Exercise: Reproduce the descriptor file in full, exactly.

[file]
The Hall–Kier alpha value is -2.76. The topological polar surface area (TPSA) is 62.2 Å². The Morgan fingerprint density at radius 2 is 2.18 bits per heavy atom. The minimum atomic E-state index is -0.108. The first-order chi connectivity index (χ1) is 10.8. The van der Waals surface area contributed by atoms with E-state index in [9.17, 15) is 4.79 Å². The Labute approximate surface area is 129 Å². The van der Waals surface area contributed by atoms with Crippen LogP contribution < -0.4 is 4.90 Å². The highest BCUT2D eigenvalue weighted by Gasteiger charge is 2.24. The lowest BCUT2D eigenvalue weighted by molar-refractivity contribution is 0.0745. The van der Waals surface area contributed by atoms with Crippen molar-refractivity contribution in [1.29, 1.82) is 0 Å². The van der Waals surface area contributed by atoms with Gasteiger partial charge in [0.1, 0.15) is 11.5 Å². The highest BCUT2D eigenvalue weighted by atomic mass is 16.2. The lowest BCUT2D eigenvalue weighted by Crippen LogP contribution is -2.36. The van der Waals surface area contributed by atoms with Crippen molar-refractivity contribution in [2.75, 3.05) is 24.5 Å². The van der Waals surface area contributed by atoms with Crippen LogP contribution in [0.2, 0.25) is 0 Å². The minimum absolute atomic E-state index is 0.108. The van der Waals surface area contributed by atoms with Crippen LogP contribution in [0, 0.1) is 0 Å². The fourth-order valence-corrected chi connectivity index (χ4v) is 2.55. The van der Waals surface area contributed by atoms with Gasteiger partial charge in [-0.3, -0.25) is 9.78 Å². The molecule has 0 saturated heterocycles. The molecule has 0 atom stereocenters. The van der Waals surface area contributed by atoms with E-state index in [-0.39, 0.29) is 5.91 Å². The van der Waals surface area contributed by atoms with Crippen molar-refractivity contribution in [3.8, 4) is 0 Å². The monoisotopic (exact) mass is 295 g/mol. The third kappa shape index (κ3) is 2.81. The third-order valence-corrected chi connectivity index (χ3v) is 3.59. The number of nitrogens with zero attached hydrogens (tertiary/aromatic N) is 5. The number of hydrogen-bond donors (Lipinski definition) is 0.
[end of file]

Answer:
The Hall–Kier alpha value is -2.76. The topological polar surface area (TPSA) is 62.2 Å². The Morgan fingerprint density at radius 2 is 2.18 bits per heavy atom. The minimum atomic E-state index is -0.108. The first-order chi connectivity index (χ1) is 10.8. The van der Waals surface area contributed by atoms with E-state index in [9.17, 15) is 4.79 Å². The Labute approximate surface area is 129 Å². The van der Waals surface area contributed by atoms with Crippen LogP contribution < -0.4 is 4.90 Å². The highest BCUT2D eigenvalue weighted by Gasteiger charge is 2.24. The lowest BCUT2D eigenvalue weighted by molar-refractivity contribution is 0.0745. The van der Waals surface area contributed by atoms with Crippen molar-refractivity contribution in [1.29, 1.82) is 0 Å². The van der Waals surface area contributed by atoms with Gasteiger partial charge in [0.1, 0.15) is 11.5 Å². The highest BCUT2D eigenvalue weighted by atomic mass is 16.2. The lowest BCUT2D eigenvalue weighted by Crippen LogP contribution is -2.36. The van der Waals surface area contributed by atoms with Crippen molar-refractivity contribution in [2.75, 3.05) is 24.5 Å². The van der Waals surface area contributed by atoms with Crippen LogP contribution in [0.2, 0.25) is 0 Å². The minimum absolute atomic E-state index is 0.108. The van der Waals surface area contributed by atoms with Crippen LogP contribution in [0, 0.1) is 0 Å². The fourth-order valence-corrected chi connectivity index (χ4v) is 2.55. The van der Waals surface area contributed by atoms with Gasteiger partial charge in [-0.3, -0.25) is 9.78 Å². The molecule has 0 saturated heterocycles. The molecule has 0 atom stereocenters. The van der Waals surface area contributed by atoms with E-state index in [-0.39, 0.29) is 5.91 Å². The van der Waals surface area contributed by atoms with Crippen molar-refractivity contribution in [3.8, 4) is 0 Å². The monoisotopic (exact) mass is 295 g/mol. The third kappa shape index (κ3) is 2.81. The third-order valence-corrected chi connectivity index (χ3v) is 3.59. The number of nitrogens with zero attached hydrogens (tertiary/aromatic N) is 5. The number of hydrogen-bond donors (Lipinski definition) is 0.